In the instant case, Petitioner's conviction for illegal reentry after deportation rests on the facts to which he admitted in his guilty plea. The elements to prove an illegal reentry pertinent to Petitioner are that: (1) the accused is an alien; (2) the accused has been previously deported; (3) the accused was found in the United States; and (4) the accused required consent of the Attorney General to reenter the United States and did not obtain the consent of the Attorney General prior to his reentry. 8 U.S.C. § 1326(1)-(2). In open court, Petitioner admitted that: (1) he was a citizen of the Dominican Republic; (2) he was previously deported pursuant to an aggravated felony conviction; (3) he was found at Rouse's Point, New York, where he attempted to reenter the United States from Canada; and (4) he did not have permission from the Attorney General to reenter the United States after he was deported. Plea Tr. (Case No. 00-CR-266, Dkt. No. 19) at 14-17. Therefore, in order to challenge the factual basis on which he was convicted, Petitioner must establish actual innocence--he must show that, in light of new evidence, no reasonable juror could still find him guilty beyond a reasonable doubt.
In support of his actual innocence claim, Petitioner advances his Certificate of Citizenship as newly discovered evidence to prove that he is, in fact, a United States citizen. Petr.'s Mem. No. 1 (Dkt. No. 1, Ex. A). Because both Petitioner and the prosecutor were unaware of this evidence when Petitioner pleaded guilty, the Court finds that Petitioner's Certificate of Citizenship properly serves as new evidence to support his actual innocence claim.
The Government does not dispute Petitioner's citizenship status or posit any new evidence to further support a finding of guilt under 8 U.S.C. § 1326. In light of his Certificate of Citizenship, the Court finds that Petitioner was indeed a citizen at the time of his conviction for illegal reentry. Thus, the first requisite element of a conviction under 8 U.S.C. § 1326--that the accused be an alien--is not satisfied. As a result, the Court finds that no reasonable juror could find him guilty of illegal reentry after deportation. Because he has established actual innocence, Petitioner may advance a § 2255 petition to challenge his guilty plea.
C. Petitioner's Procedural Default is Excused
A prisoner must make all of his defense claims in his trial or on direct appeal of his conviction so that the government has ample opportunity to address them. Any claims not raised on direct appeal are, in general, procedurally defaulted and, therefore, barred from being advanced as the grounds for a § 2255 petition. Bousley, 523 U.S. at 622; Murray v. Carrier, 477 U.S. 478, 485 (1986). This rule also applies to situations in which the petitioner cannot make an appeal because he has, in a plea agreement, waived his right to appeal. United States v. Pipitone, 67 F.3d 34, 39 (2d Cir. 1995) (citing United States v. Jones, No. 94-6209, 1995 WL 321263, at *1 (4th Cir. May 30, 1995)).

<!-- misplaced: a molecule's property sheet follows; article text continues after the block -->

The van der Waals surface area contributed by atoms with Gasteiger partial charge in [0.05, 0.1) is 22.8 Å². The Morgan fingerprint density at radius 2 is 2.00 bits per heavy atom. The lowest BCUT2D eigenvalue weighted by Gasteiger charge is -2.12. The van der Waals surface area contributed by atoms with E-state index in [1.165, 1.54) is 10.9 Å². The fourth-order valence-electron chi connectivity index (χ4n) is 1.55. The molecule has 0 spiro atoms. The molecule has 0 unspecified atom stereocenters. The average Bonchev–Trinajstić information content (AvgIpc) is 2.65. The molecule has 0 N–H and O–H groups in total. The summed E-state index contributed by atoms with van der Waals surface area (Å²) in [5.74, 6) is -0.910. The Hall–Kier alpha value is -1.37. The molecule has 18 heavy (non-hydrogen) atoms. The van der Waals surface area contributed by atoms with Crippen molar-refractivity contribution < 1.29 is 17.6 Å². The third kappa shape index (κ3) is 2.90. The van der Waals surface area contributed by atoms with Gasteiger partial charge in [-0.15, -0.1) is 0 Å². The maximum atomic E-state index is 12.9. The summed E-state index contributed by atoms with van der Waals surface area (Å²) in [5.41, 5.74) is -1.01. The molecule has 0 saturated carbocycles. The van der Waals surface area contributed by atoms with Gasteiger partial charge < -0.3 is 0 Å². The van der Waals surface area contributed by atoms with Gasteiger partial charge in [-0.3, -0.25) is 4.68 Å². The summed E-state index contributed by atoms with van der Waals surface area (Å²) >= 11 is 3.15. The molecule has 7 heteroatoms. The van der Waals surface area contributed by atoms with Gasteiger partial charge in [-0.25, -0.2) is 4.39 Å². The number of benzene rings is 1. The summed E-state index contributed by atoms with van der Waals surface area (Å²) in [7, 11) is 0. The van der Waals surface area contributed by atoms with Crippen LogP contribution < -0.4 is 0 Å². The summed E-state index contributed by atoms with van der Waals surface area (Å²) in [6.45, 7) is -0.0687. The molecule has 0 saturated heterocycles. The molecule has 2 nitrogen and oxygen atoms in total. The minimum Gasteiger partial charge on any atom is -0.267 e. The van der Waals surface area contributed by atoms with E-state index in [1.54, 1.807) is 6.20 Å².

The Supreme Court has, however, recognized a miscarriage-of-justice exception to the general bar. Carrier, 477 U.S. at 495. The Court explains that "where a constitutional violation has probably resulted in the conviction of one who is actually innocent, a federal habeas court may grant the writ even in the absence of a showing of cause for the procedural default." Id. at 496. See also Spence v. Superintendent, Great Meadow Corr. Fac., 219 F.3d 162, 171 (2d Cir. 2000) (holding that demonstrating actual innocence excuses procedural default in noncapital cases); supra, pp. 7-8 (standard for actual innocence).
In the present case, since Petitioner appealed his sentence, but not his actual conviction, he has procedurally defaulted on the claims he advances in the instant § 2255 petition. Specifically, he failed to raise in his direct appeal the fact that he is a United States citizen and the contention that the Government failed to inform him of his citizenship status when it prosecuted him for illegal reentry. Therefore, under the general rule, Petitioner's § 2255 petition has been procedurally defaulted. Nonetheless, the Court may review the petition on its merits because Petitioner has established his actual innocence, as the Court previously noted, based on newly discovered evidence. See, supra, p. 8-9.
D. Petitioner's Sentence was Imposed in Violation of the Constitution
A federal prisoner may move the court that sentenced him to vacate his conviction and sentence when imposed in violation of the Constitution or laws of the United States. See 28 U.S.C. § 2255; United States v. Bagley, 473 U.S. 667 (1985). The grounds for seeking relief pursuant to 28 U.S.C. § 2255 are narrowly construed so that "the writ of habeas corpus will not be allowed to do service for an appeal." Sunal v. Large, 332 U.S. 174, 178 (1947). That is, a habeas petition does not reexamine evidence to determine whether a prisoner is guilty or innocent. Instead, on habeas review, the court ensures that the petitioner's conviction and imprisonment was not the result of a constitutional violation. Therefore, freestanding claims of actual innocence, in light of new evidence, cannot serve as grounds for habeas relief. Herrera v. Collins, 506 U.S. 390, 400 (1993). To receive habeas relief, a petitioner must show that his conviction is the result of a constitutional violation. Petitioner argues that, because the Government was aware or, at least, should have been aware that he was a United States citizen, the Government violated his constitutional right to due process by failing to disclose his citizenship status to him. Petr.'s Mot. (Dkt. No. 1) at 2.